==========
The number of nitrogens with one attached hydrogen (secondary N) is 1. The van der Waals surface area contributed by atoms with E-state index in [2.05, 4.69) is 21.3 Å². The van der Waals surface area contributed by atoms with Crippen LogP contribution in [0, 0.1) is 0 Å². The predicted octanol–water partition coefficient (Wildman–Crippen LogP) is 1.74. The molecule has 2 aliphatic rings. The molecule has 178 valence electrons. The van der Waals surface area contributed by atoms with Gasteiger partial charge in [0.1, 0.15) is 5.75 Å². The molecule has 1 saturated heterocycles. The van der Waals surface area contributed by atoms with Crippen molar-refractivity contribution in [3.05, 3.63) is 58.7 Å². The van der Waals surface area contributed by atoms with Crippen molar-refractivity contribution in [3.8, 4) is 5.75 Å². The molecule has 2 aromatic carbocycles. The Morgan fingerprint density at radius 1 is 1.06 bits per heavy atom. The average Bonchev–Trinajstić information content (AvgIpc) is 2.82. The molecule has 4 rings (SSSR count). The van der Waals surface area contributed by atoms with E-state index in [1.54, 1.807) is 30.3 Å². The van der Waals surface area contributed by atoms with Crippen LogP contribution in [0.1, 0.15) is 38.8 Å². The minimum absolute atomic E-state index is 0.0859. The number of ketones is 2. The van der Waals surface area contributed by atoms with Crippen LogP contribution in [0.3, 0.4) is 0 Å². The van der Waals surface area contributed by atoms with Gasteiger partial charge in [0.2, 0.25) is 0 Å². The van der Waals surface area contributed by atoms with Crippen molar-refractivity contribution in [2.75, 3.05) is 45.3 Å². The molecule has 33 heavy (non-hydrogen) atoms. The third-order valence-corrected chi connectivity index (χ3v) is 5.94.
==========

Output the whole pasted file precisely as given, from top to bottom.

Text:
The number of nitrogens with one attached hydrogen (secondary N) is 1. The van der Waals surface area contributed by atoms with E-state index in [2.05, 4.69) is 21.3 Å². The van der Waals surface area contributed by atoms with Crippen LogP contribution in [0, 0.1) is 0 Å². The predicted octanol–water partition coefficient (Wildman–Crippen LogP) is 1.74. The molecule has 2 aliphatic rings. The molecule has 178 valence electrons. The van der Waals surface area contributed by atoms with Gasteiger partial charge in [0.1, 0.15) is 5.75 Å². The molecule has 1 saturated heterocycles. The van der Waals surface area contributed by atoms with Crippen molar-refractivity contribution in [3.05, 3.63) is 58.7 Å². The van der Waals surface area contributed by atoms with Crippen molar-refractivity contribution in [3.8, 4) is 5.75 Å². The molecule has 2 aromatic carbocycles. The Morgan fingerprint density at radius 1 is 1.06 bits per heavy atom. The average Bonchev–Trinajstić information content (AvgIpc) is 2.82. The molecule has 4 rings (SSSR count). The van der Waals surface area contributed by atoms with E-state index in [1.54, 1.807) is 30.3 Å². The van der Waals surface area contributed by atoms with Crippen LogP contribution in [0.1, 0.15) is 38.8 Å². The minimum absolute atomic E-state index is 0.0859. The number of ketones is 2. The van der Waals surface area contributed by atoms with Crippen LogP contribution in [0.3, 0.4) is 0 Å². The van der Waals surface area contributed by atoms with Gasteiger partial charge in [0.2, 0.25) is 0 Å². The van der Waals surface area contributed by atoms with Crippen molar-refractivity contribution in [2.75, 3.05) is 45.3 Å². The molecule has 33 heavy (non-hydrogen) atoms. The third-order valence-corrected chi connectivity index (χ3v) is 5.94.